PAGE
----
Espionage in a Petticoat

May 08, 2023 at 11:50 am by RMGadmin

Annie Briggs Harrison and Her Secret Life as a Confederate Spy  

By Katie Shands
One day in the 1860s, Annie Briggs carefully put on her mother’s long cape and mourning veil before leaving her family’s home in Franklin. The twenty-something woman had an errand to run, but this wasn’t a trip to buy groceries or sundries. She was on a secret mission, one that could cost Annie her life if things went wrong.
The country was in the midst of the Civil War, and Annie was a Confederate spy, heading straight into Federal territory to collect needed information. After crossing enemy lines, she obtained the valuable document, pinned it in her hair and headed home. It seemed the mission was a success until she realized scouts were following her. 
Annie managed to slip into her house, which was located on the corner of Main Street and Fourth Avenue, where 55 South now operates. Once inside, she yanked off the black cape and veil and hid them behind a bed.
Always the quick thinker, Annie threw on a different hat and dashed out the back door. With a deep breath, she collected herself before strolling through a side gate and out into the street in front of the men. The disguise worked because Annie overheard the soldiers behind her, trying to figure out where their target had gone off to.
This was just one of many tales concerning Annie’s years as a spy. Though some details may have been embellished over time, they still make for a good yarn. Take, for instance, the time Annie secreted a sketch of Fort Granger across Federal lines to Confederate troops. The paper was inserted inside a hollowed-out corn cob and placed in a bottle of fine liquor. As the story goes, Annie even allowed some of the Union soldiers to take a few swigs. On another occasion, she and her friend Betty Vaughn traveled from Nashville to Franklin with sketches of Federal fortifications sewn into the top of their buggy.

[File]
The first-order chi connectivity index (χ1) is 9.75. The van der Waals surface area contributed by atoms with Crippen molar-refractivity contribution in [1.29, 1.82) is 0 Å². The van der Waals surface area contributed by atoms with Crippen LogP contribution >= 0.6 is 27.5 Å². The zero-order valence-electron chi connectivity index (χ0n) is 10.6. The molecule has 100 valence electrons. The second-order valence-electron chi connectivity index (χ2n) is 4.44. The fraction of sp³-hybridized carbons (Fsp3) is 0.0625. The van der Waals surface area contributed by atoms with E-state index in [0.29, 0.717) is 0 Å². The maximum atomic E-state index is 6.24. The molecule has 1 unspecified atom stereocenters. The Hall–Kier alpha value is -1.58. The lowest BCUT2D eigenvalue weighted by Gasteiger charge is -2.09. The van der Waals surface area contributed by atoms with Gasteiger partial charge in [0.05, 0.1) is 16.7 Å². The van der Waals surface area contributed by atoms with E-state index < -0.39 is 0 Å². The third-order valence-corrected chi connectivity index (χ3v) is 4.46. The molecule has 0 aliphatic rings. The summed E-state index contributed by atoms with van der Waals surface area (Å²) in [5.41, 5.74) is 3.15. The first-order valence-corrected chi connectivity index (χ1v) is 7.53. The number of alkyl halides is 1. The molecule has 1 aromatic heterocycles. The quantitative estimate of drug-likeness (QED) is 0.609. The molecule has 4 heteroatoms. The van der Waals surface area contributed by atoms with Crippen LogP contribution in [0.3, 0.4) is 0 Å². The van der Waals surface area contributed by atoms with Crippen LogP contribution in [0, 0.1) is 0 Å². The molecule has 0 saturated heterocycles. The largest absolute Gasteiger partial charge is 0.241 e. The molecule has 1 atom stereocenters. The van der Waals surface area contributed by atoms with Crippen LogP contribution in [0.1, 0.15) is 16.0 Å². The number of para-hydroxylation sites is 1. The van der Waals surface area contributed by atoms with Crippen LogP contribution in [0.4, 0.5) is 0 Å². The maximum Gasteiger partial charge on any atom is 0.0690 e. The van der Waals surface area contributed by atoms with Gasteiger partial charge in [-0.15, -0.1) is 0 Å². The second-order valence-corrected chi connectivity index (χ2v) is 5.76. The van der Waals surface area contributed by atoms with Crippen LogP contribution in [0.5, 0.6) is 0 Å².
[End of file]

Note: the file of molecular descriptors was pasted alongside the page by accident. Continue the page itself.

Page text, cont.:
Another example of Annie’s bravery is detailed in a Confederate soldier’s written account of his experiences after the bloody Battle of Franklin on November 30, 1864. Mississippi soldier John C. Rogers had been assigned to be a nurse for his sick brother. The pair stayed at a house-turned-hospital in Franklin until they were transferred to a nearby church. Here, Annie regularly brought food to the men. When John mentioned he would likely be sent to the North as a prisoner after his brother’s inevitable death, she offered to help him escape. 
Annie’s plan was simple: John was to visit her grandfather’s house in town, and each time, she would sneak him a piece of a citizen’s suit. Once he had the entire outfit, John would make a run for it, first hiding out at the home of Annie’s sister, Elizabeth. After John’s brother died a couple weeks later, the plan went into motion. John arranged to meet Annie on February 8, 1865, and followed her to Elizabeth’s house in the country. The sisters’ cousin Font Degraffenreid supplied John with a horse and helped him travel home to his mother in Mississippi.  
After the Civil War, Annie led a decidedly tamer life. In 1869, she married James W. Harrison, a prominent Franklin businessman who later founded the Williamson County Savings & Loan. At the time, it was the area’s largest financial institution. He also served as mayor from 1894 to 1899. Interestingly, Annie had used his grandfather’s home, known as  the Harrison House on Columbia Pike, for secret meetings during her time as a spy.
James and Annie built a lavish home on the corner of West Main Street and Fifth Avenue, where they entertained the high society of Franklin. In 1931, the house was torn down to make way for a commercial building. The couple never had any biological children, but they did adopt their niece, Annie James.
In her later years, Annie Briggs Harrison often spoke of her Civil War experiences. She died on June 20, 1922, at the age of eighty-six and was buried alongside her husband in Mount Hope Cemetery. Her obituary stated that Annie “belonged heart and soul to her town and its people.”